Not too far from the international hustle and bustle of the COP26 Blue Zone and Green Zone, in what might be termed the Earth Zone, something very quiet happened on Wednesday, 10th November: a tree was planted into the soil of Toryglen Park. Nothing unusual there, perhaps one may say.
Surprisingly however, this small, bare sapling was the focus during nearly two wonderful hours of storytelling, comment, thoughtfulness and ceremony, with contributions from those who carried it to Glasgow on foot, from COP26 delegates from the global south who’ve planted many a tree, from local community and faith leaders amongst others. How so? It’s just a tree…. But these days especially, the importance of trees and treeplanting is widely recognised as a crucial means to oppose climate breakdown; and for thousands of years the ‘tree of life’ has been seen worldwide as of symbolic importance. Besides, this particular tree is special.
Had you been in George Square at the heart of central Glasgow last Sunday, you would have seen this “wee sapling which doesn’t look like much” onstage for the whole hour of the Interfaith Vigil, as leaders from each faith took turns standing by its side to address the large audience of faith organisations from across the country, speaking about climate change at the start of COP26 summit. That description came from Dr. Maureen Sier, chair of the event and of Interfaith Scotland which organised it. She continued: “But the ginkgo biloba tree is a survivor, 290 million years old! There are fossils in museums of the same leaf. After the atomic bomb that destroyed Hiroshima there were six ginkgo trees that survived and are still standing. This blessed tree, this ginkgo sapling, has been carried by some of the many pilgrims who journeyed to be with us for this historic summit, to whom I say welcome, welcome, welcome!”
Using the ‘wee sapling’ as a keynote to open the event, she concluded “It will be planted in Toryglen to commemorate the coming-together of global humanity at COP26, to find our way forward for life on earth. This symbol of nature’s ability to survive and heal reflects our vision for a deep spiritual healing for humanity and our relationship with this one precious Earth.”
On September 14th a band of climate-action pilgrims set out from Hereford on the ‘Marches Camino’, carrying this small ‘GinkGoToGlasgow’ sapling – blessed at departure by the Bishop of Hereford and local interfaith leaders, destination Glasgow COP26. These ‘caministas’ from XR Marches joined others walking from Bristol and together reached Birmingham on 20th September from where the ginkgo continued its journey northwards carried by walkers from the CaminoToCOP who had set off from London. During a journey of over 350 miles up hill and down dale through some of Britain’s most picturesque and arduous landscapes, it was ‘blessed’ on many occasions by faith leaders and their communities through which it passed, and by those who carried and cared for it daily. The tree is therefore imbued with the positive intentions, efforts and blessings of many met along the way.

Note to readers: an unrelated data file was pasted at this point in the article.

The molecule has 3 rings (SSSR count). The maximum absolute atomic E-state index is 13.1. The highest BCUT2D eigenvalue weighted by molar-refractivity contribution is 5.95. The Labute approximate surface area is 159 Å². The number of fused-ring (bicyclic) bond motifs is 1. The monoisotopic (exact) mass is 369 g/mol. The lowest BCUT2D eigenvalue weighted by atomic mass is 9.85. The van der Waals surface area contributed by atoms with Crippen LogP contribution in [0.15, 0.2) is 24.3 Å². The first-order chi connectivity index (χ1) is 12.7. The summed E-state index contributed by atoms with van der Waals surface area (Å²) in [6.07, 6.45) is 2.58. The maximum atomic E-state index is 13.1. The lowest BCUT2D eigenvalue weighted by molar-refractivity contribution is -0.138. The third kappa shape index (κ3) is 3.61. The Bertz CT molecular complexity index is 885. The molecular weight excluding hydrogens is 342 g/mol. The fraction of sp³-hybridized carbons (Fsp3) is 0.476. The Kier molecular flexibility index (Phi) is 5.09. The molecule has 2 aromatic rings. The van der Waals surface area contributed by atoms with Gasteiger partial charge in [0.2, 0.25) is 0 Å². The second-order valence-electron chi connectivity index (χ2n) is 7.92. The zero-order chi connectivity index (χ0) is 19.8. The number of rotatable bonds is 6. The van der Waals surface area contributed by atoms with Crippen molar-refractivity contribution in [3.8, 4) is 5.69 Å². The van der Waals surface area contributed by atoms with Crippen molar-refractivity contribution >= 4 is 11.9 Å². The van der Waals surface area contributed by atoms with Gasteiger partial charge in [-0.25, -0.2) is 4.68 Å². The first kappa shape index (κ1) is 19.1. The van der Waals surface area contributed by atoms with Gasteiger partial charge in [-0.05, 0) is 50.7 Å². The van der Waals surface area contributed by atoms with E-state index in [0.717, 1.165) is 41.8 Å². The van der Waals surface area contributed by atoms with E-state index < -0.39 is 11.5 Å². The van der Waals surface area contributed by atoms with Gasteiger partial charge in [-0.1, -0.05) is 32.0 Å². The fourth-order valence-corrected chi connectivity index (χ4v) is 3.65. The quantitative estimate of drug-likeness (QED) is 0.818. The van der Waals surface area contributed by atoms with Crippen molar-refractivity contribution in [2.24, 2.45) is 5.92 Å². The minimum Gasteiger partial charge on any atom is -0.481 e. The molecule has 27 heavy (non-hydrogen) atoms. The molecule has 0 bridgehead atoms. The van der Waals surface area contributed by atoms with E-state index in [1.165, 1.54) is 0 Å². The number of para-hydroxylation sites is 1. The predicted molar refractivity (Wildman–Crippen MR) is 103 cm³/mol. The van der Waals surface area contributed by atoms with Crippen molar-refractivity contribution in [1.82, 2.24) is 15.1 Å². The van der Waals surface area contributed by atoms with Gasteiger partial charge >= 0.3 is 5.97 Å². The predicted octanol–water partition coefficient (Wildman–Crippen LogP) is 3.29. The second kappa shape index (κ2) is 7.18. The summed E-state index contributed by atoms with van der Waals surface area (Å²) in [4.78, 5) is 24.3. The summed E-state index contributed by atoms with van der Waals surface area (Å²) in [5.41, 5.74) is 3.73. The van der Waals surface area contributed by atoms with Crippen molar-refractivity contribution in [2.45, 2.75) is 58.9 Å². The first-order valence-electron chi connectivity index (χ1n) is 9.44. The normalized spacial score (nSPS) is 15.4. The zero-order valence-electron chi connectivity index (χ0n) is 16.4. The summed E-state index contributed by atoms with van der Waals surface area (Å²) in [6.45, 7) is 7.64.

On every level therefore, it is a special tree, being planted at a special time as COP26 enters its final days. The event on Wednesday 10th November was attended by MP Alison Thewliss, by global south activist Liz Wathuti – Wangari Maathai scholar and tree-planter extraordinaire – and by chair of Interfaith Glasgow Philip Mendelsohn, along with community members, caministas and COP26 activists. Richard Jackson, Bishop of Hereford, who blessed the tree before its long journey, sent a special video of support and encouragement. Together, those present contributed towards a ceremony aimed at bringing out the ‘faith in a better future for all life’ message which the sapling symbolises, and embedded this literally and figuratively through planting this very special tree in Glasgow soil.
Dr. Gemma Jennings of Glasgow environmental organisation Urban Roots explained why they and other community stakeholders were enthusiastic about the project and happy to provide a site: “Over the last ten years we’ve worked with local communities to transform this land from a poor state into the amenity parkland you see today, and to help improve the wellbeing of local people who’ve often been disadvantaged. Climate change will affect communities here at least as much as elsewhere, but many do not yet recognise this. Hosting this tree enables us to celebrate the environmental gains already achieved, create greater awareness and understanding of COP26, and to engage people in considering what more needs doing to meet the oncoming challenges of climate emergency. Building faith in the future is an important message for us and the ginkgo symbolises this.